I have a feeling that there may be a musical in here good enough to match the strength of the comedy and set design; if the level of the bar of song and dance can be raised to make a better impact against this over-bearing story.
Author - Graham Watts
Dance Writer/Critic. Member of the Critics' Circle, Chairman of the Dance Section and National Dance Awards Committee. Writes for leading dance magazines & websites - in UK, Europe, USA, Japan & cyberspace. Graham is based in London.
Soulier has created two thoughtful and captivating dance works from the ingenious simplicity of systematically cataloguing the building blocks of ballet and then having some deconstructive fun by shifting these basic elements around.
If this were a danced game of “Call My Bluff” then Linehan provides a 45-minute description of the word ‘Aporia’. But, if anyone turned up expecting to see zombies, they would have been very disappointed.
The dancers and musicians of Ballet Revolución are superb and this will be a fun evening for anyone who wants to see a Now That’s What I Call Music compilation album brought to life by K-Tel in a toe-tapping cabaret dance show.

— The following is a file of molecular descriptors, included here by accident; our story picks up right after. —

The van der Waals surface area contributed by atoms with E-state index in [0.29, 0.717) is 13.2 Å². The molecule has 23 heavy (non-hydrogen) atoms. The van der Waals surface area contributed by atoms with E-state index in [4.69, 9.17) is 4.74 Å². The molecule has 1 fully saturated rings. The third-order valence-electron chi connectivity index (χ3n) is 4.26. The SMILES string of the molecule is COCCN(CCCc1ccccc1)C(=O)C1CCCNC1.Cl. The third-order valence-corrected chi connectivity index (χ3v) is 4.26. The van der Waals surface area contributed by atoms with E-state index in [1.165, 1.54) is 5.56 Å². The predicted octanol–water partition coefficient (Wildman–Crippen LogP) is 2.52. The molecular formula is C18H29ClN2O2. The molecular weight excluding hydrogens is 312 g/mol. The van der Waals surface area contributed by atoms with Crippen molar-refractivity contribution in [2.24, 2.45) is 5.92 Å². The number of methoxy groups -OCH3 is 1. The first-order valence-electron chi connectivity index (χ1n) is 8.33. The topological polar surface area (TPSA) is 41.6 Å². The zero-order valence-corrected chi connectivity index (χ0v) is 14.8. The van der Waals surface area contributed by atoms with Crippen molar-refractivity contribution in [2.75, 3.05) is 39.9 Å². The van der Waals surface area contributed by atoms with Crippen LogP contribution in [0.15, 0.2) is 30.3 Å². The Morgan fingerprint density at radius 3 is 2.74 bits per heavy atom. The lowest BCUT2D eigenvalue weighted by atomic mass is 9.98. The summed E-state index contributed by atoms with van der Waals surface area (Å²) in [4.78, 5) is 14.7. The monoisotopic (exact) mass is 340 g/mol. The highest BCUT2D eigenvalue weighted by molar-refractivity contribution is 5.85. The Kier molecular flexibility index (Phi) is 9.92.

They all get a grade A pass from the ROH2 finishing school; with a little more attention to the fine detail, tightening up the concept and allowing more dance to flow, it would have been a full house of A stars.
The excellence of Tennant & Lowe’s score was always evident but the main impetus for this new, improved ballet is a greater integration of choreography, music, designs and video animation out of which emerges a more holistic package.
There is a refreshing honesty and endeavour to Scottish Dance Theatre, which this programme – surely crying out to be sub-titled ‘Love & Dogs’ - showcased splendidly.
Across all three works, the art of set and costume designs, video projections and lighting vied with an almost equal intensity of image-creation with the music and choreography... It was all too much to absorb in a single sitting.
Taking notes at a performance by Richard Alston's dancers is - for me, at least - a pointless occupation. Descriptive words and points of reference fly past in an unending stream, like Canada Geese migrating for the winter: start writing and you are never likely to stop!
Somova is going to become one of the world's greatest dancers within a very few years and it is a great honour to have been able to watch the progress of her early career.
As has happened so often before, this collaboration by two individuals who are outstanding innovators in their own art, didn't quite add up to the sum total of that brilliance.